I went along to Track Records, to speak with the owner, Joe Rocks about the vinyl revival and the impact Record Store Day has on small, independent record shops.


Owner, Joe Rocks is also a singer/songwriter

So whether it’s the big artwork and inserts, the little crackles you get from the needle, or just simply the collectability of it, it would seem that vinyl certainly has a place in our hearts and it may be here for the long run this time.


World Record Store day is happening on 22nd April and participating stores in Northern Ireland are; Head – Belfast, Sick Records – Belfast, Armagh Music – Armagh, Cool Discs Music – Londonderry.
But don’t forget to look in other independent stores too- you may find a great bargain or hidden gem!

For a full list of official releases check out RSD’s website here.

Is New Technology and Social Media Ruining Our Children’s Lives?

With new technology being ‘the way forward’ and ‘essential’ in our day-to-day lives, one question that is still something that parents often think about is, is technology today ruining our children’s lives? Ulster University student Aoife Reilly reports. 


Although we are in the 21st Century and digital technology is anywhere and everywhere, in 2017, it is not unusual for children to be seen walking about with a smart phone or a tablet constantly in their hands. From such a young age, we see children subconsciously swiping and confidently pressing buttons as if they were born knowing how to do it.

When we, as adults today, reminisce of our own childhood activities, we automatically think back to going outside to play hide and seek, cycling around on our bikes and even sometimes something as simple as kicking a football around with our neighbours we were at our happiest. These fond childhood memories play a major part and are essential for older people today to look back on to try to understand the issues that are facing children today.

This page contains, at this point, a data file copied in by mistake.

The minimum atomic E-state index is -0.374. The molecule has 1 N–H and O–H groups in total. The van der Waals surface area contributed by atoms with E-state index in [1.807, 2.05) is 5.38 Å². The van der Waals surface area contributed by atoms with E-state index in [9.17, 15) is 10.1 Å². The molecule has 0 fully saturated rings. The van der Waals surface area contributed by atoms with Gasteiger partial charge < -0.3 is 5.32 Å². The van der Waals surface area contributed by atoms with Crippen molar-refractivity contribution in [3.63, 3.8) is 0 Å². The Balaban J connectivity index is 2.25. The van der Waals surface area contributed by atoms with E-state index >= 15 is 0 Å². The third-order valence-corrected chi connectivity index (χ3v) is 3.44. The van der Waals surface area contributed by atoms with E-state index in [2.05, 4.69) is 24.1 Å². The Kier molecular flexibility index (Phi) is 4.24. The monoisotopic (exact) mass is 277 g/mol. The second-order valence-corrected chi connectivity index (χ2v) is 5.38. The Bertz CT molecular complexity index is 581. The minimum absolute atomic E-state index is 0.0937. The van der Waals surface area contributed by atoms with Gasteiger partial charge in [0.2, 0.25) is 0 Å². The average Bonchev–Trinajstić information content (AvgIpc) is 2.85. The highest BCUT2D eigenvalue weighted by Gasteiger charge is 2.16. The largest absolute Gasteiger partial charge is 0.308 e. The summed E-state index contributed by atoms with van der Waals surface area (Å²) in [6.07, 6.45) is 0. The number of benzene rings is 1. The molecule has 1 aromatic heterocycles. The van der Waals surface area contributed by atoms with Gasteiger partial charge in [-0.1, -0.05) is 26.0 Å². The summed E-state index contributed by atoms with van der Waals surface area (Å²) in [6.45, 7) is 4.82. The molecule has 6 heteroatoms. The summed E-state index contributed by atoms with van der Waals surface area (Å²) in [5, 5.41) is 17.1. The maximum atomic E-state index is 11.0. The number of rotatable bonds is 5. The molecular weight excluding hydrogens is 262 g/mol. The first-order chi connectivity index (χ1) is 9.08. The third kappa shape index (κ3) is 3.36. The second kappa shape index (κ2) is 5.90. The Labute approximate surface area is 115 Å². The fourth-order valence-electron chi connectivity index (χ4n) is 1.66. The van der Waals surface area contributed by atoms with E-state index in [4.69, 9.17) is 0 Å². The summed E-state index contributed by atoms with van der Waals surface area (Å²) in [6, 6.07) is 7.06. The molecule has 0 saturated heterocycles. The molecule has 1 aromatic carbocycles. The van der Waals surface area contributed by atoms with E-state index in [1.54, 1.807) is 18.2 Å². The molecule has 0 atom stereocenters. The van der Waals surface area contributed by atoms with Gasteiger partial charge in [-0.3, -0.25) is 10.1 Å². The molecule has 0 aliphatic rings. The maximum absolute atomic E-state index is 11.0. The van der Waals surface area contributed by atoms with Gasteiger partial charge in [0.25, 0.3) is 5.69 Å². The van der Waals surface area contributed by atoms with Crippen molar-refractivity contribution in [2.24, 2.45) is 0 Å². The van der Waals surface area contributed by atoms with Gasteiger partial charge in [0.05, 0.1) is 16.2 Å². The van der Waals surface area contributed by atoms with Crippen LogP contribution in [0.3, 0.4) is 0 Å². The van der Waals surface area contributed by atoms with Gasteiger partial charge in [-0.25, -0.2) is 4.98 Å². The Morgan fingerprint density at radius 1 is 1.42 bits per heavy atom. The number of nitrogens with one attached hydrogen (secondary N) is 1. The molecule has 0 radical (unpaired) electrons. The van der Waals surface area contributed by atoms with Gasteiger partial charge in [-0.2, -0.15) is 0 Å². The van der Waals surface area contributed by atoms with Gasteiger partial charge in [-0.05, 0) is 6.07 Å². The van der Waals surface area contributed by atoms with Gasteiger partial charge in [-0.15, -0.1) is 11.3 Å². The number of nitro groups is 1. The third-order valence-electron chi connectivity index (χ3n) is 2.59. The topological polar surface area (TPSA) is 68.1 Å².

However, for children now a days, because they are introduced to technology at such a young age, some of the games and outdoor activities that were popular a mere 20 years ago, are quite literally oblivious to them because new technologies have taken over and they would rather play a game on their iPad than outside in the fresh air.

It has gotten to the point in today’s world that many children, from as young as the age of 2 or 3, are now able to fully work and control tablets, laptops, smart phones and games consoles better than someone a lot older than them. With this, they can often begin to teach their own parents and grandparents new things and how to use them correctly.

‘growing up with lack of key life skills such as being able to read or riding a bike’


Since we are now in the digital media age where tablets and smart phones are a central part of our day to day lives, it is becoming somewhat clear that these pieces of technology are aiding children in ways, with iPads now being introduced into schools. However, from research conducted recently in 2014, it has been revealed that children, who have been introduced to new technology such as smart phones and tablets at a very young age, are more than likely growing up with a lack of key life skills such as being able to read or riding a bike.

It is often for some very hard to come to terms with the fact that we no longer can look out our windows on Christmas day and see children out playing with their new bikes or toys because they have either gotten the newest games console or a brand new iPhone.